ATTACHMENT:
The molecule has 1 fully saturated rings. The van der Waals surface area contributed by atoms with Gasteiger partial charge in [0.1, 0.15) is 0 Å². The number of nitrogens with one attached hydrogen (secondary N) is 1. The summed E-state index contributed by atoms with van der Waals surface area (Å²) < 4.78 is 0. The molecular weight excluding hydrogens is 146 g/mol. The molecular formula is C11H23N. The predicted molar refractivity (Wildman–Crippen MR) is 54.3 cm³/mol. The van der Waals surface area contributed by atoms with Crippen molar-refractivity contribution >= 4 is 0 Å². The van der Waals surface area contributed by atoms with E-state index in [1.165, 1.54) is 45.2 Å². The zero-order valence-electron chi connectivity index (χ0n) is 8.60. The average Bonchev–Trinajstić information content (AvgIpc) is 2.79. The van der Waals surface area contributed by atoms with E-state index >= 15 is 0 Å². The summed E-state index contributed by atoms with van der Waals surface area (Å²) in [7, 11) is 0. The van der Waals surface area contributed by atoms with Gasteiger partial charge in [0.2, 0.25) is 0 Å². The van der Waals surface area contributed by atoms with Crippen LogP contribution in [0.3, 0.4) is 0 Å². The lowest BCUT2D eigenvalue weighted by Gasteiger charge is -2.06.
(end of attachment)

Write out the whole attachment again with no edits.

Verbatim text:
The molecule has 1 fully saturated rings. The van der Waals surface area contributed by atoms with Gasteiger partial charge in [0.1, 0.15) is 0 Å². The number of nitrogens with one attached hydrogen (secondary N) is 1. The summed E-state index contributed by atoms with van der Waals surface area (Å²) < 4.78 is 0. The molecular weight excluding hydrogens is 146 g/mol. The molecular formula is C11H23N. The predicted molar refractivity (Wildman–Crippen MR) is 54.3 cm³/mol. The van der Waals surface area contributed by atoms with Crippen molar-refractivity contribution >= 4 is 0 Å². The van der Waals surface area contributed by atoms with E-state index in [1.165, 1.54) is 45.2 Å². The zero-order valence-electron chi connectivity index (χ0n) is 8.60. The average Bonchev–Trinajstić information content (AvgIpc) is 2.79. The van der Waals surface area contributed by atoms with E-state index >= 15 is 0 Å². The summed E-state index contributed by atoms with van der Waals surface area (Å²) in [7, 11) is 0. The van der Waals surface area contributed by atoms with Gasteiger partial charge in [0.2, 0.25) is 0 Å². The van der Waals surface area contributed by atoms with Crippen LogP contribution in [0.3, 0.4) is 0 Å². The lowest BCUT2D eigenvalue weighted by Gasteiger charge is -2.06.